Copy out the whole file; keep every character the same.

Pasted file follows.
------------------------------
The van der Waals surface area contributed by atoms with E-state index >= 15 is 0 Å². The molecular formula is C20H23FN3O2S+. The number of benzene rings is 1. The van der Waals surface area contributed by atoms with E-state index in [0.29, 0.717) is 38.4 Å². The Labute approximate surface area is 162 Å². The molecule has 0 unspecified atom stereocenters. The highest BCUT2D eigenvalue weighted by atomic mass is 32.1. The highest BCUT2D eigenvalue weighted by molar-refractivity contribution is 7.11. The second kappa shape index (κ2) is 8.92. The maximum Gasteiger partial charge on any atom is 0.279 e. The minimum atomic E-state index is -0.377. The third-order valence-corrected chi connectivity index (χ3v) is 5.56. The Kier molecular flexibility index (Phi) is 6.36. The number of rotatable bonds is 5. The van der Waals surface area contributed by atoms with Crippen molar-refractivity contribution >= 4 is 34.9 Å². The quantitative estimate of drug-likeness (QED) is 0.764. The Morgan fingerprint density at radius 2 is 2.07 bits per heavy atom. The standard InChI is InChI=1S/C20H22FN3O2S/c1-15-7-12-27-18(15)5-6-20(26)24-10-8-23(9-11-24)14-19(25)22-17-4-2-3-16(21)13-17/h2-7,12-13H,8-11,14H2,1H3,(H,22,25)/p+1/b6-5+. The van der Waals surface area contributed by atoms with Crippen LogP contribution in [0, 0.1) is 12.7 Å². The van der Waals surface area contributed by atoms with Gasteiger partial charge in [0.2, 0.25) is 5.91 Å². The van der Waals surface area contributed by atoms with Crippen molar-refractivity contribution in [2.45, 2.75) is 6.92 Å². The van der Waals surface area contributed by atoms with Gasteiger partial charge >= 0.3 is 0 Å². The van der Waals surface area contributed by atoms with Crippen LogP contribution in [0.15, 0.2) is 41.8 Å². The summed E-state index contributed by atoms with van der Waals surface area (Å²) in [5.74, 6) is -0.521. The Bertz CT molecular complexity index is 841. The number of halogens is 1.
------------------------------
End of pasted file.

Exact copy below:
The van der Waals surface area contributed by atoms with E-state index >= 15 is 0 Å². The molecular formula is C20H23FN3O2S+. The number of benzene rings is 1. The van der Waals surface area contributed by atoms with E-state index in [0.29, 0.717) is 38.4 Å². The Labute approximate surface area is 162 Å². The molecule has 0 unspecified atom stereocenters. The highest BCUT2D eigenvalue weighted by atomic mass is 32.1. The highest BCUT2D eigenvalue weighted by molar-refractivity contribution is 7.11. The second kappa shape index (κ2) is 8.92. The maximum Gasteiger partial charge on any atom is 0.279 e. The minimum atomic E-state index is -0.377. The third-order valence-corrected chi connectivity index (χ3v) is 5.56. The Kier molecular flexibility index (Phi) is 6.36. The number of rotatable bonds is 5. The van der Waals surface area contributed by atoms with Crippen molar-refractivity contribution >= 4 is 34.9 Å². The quantitative estimate of drug-likeness (QED) is 0.764. The Morgan fingerprint density at radius 2 is 2.07 bits per heavy atom. The standard InChI is InChI=1S/C20H22FN3O2S/c1-15-7-12-27-18(15)5-6-20(26)24-10-8-23(9-11-24)14-19(25)22-17-4-2-3-16(21)13-17/h2-7,12-13H,8-11,14H2,1H3,(H,22,25)/p+1/b6-5+. The van der Waals surface area contributed by atoms with Crippen LogP contribution in [0, 0.1) is 12.7 Å². The van der Waals surface area contributed by atoms with Gasteiger partial charge in [0.2, 0.25) is 5.91 Å². The van der Waals surface area contributed by atoms with Crippen molar-refractivity contribution in [2.45, 2.75) is 6.92 Å². The van der Waals surface area contributed by atoms with Gasteiger partial charge >= 0.3 is 0 Å². The van der Waals surface area contributed by atoms with Crippen LogP contribution in [0.15, 0.2) is 41.8 Å². The summed E-state index contributed by atoms with van der Waals surface area (Å²) in [5.74, 6) is -0.521. The Bertz CT molecular complexity index is 841. The number of halogens is 1.